Today, it is still the post-modern, Derrida and Lacan influenced discourse that colors a lot of 'serious' art criticism. The academic approach of Gombrich, Panofsky and others seems light-years away. Realist art can be seen only in a few, most often marginal, cultural contexts. The 'figurative', the 'representational' in the visual arts, once subjected to cubist or constructivist deformation, to the outrage of dadaist attempts to shock & the surrealist enquete bent to unearth and confront the miraculous, took on the insignia, shapes, forms, expressions of reification - from Warhol's reproductions of advertised images of boxes destined to transport detergents,  to Jim Dine's hammers and saw blades or Angelo Evelyn's air planes. Ian Hamilton Finlay, in playing with the ambiguous meaning of 'concrete art', put concrete objects into the outside world of a garden, inserting objects made of concrete into a pool mirroring a sky while Timm Ulrich invented his own, playful counter-objects, 'poetic' things as such, stripped of all functions that obey what Herbert Marcuse chose to call instrumental reason. Was such art politicized or depoliticized, and mere child's play? Did it speak out against something, against a status quo? Did it sharpen out consciousness and prove subversive? And while abstract art was becoming dominant and pushing aside the grotesque, the socialist-realist, the critical and class-conscious art of the 1930s or 40s (or what we took and perhaps mistook for it), wasn't much in concept art, in the performances we saw, the installations, even in informal minimal art linking up again to the subterranean gulf stream that was fed, how many years ago, by surrealist provocations, and the surrealist attempt to bridge the gap between two postulates, two demands: "Changer la vie! Changer le monde!"?

The concern remains, the quiet question thought inside the mind, or the loud and roaring, dissonant voice: which both demand to know whether much of today's art has become too private, too hermetic? Or too harmless, too ready to indulge in a politics of appeasement, a very marketable strategy at times, some say. 

A curator like Jan Hoet, involved in a Documenta exhibition before becoming a respected director of a new museum, the MARTa, recently recalled, in a  conversation with Ann Demeester, the link to the late 1960s that still persists in his curatorial work: "Onze generatie kwam uit een bourgeois patriarchale cultuur" [Our generation emerged from a bourgeois, patriarchal culture], he said, as if the struggles and conflicts of the 1930s and 40s, both in society at large and the terrain of the arts, had never happened. It is true, he - like so many of us - belongs to another, younger generation and perhaps every generation is making certain discoveries and choosing to pick (or not to pick) certain fights anew. For Jan Hoet, to break with the self-satisfied culture he saw himself emerging from meant that it was necessary to "search anew, again and again, for secure aesthetic values." Aesthetic, you heard it right. The close tie that had linked (at least verbally, and inseparably, they claimed) the social revolution and the poetic revolution in the project of certain petit-bourgeois surrealist provocateurs was giving way to concerns about immanent beauty and, wherever a trace of surrealism persisted, the invocation of the mysterious secrets of the work of art. A conservative echo, perhaps, of late Late Romanticism: Eichendorff et al.? Not quite, it seems. While academic art criticism could still flourish in respected journals, Jan Hoet and other rebels of the late 1960s affirmed their newly discovered and highly cherished subjectivity. A subjectivity at odds with many an aspect of the dominant art market, the established world of the arts and with the social mores of, say, Belgium, Britain, Germany, France, the U.S., in the '50s. But isn't it symptomatic that this sympathetic lover of new, provocative, subjective art and friend of non-conformist artists did not object when the interviewer, Ann Demeester, highlighted "het feit dat je op pure intuitie vertrouwt" (the fact that you trust in pure intuition)? And how long will we be satisfied with tongue-in-cheek and faintly subversive works that speak to the sensitive among us in such ways that leave much of the 'silent majority' (as the dominant media call them) untouched and in the grip of the 'cultural' (and political) discourse of a hegemonial bloc posing as the 'elite'?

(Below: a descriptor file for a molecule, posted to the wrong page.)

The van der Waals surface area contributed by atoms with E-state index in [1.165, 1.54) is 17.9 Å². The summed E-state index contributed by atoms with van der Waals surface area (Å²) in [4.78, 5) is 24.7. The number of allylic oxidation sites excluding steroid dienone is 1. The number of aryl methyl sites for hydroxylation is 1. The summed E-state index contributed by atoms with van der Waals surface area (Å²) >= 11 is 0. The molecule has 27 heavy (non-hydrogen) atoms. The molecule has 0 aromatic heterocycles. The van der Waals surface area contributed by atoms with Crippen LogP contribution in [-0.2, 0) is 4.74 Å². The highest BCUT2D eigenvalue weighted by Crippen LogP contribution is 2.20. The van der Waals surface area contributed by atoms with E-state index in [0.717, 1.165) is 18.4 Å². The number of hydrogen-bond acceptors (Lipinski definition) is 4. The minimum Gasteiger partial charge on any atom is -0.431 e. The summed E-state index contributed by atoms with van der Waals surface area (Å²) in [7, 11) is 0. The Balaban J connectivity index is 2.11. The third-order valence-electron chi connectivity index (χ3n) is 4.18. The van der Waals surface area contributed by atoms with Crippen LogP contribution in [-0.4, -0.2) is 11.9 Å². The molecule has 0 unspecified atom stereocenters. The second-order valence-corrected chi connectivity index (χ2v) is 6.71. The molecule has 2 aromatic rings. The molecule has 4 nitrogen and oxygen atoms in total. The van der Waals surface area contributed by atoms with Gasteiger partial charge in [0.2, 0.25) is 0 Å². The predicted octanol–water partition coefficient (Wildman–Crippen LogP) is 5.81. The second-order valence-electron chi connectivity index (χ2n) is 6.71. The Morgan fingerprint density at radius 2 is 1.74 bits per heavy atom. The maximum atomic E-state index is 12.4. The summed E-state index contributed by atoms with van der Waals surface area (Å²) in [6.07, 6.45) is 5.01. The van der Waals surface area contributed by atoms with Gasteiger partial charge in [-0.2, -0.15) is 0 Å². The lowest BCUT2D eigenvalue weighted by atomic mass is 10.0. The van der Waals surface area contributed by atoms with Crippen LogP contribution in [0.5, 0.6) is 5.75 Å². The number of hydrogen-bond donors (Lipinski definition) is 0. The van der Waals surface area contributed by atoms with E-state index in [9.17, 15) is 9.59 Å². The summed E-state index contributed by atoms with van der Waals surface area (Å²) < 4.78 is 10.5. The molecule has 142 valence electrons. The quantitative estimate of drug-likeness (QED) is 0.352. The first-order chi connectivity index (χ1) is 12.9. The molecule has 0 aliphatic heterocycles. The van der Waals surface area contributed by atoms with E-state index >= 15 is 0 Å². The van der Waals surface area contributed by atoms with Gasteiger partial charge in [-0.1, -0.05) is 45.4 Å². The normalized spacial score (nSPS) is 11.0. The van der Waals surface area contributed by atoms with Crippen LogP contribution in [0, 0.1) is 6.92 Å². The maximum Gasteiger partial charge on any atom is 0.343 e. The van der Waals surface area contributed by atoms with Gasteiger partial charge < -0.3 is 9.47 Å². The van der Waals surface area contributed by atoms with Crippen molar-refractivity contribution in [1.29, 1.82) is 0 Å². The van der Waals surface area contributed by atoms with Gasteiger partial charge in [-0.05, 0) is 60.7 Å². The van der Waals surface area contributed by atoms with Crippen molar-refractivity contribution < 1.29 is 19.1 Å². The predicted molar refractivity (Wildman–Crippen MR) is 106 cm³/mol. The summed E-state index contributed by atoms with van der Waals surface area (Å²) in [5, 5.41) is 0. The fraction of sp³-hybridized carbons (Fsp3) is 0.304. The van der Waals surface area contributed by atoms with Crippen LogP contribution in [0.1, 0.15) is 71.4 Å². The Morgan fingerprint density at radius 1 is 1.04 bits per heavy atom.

- Leo Baumeister

[The quotes are from: Eva Kerremans (ed.), "The Curators" (Symposium and panel talk, Witte de With, Rotterdam), in: h art [www.kunsthart.org], #49, March 26, 2009, p.21. - The journal reproduced part of the panel talk:  the verbal exchange between Jan Hoet and Ann Demeester.]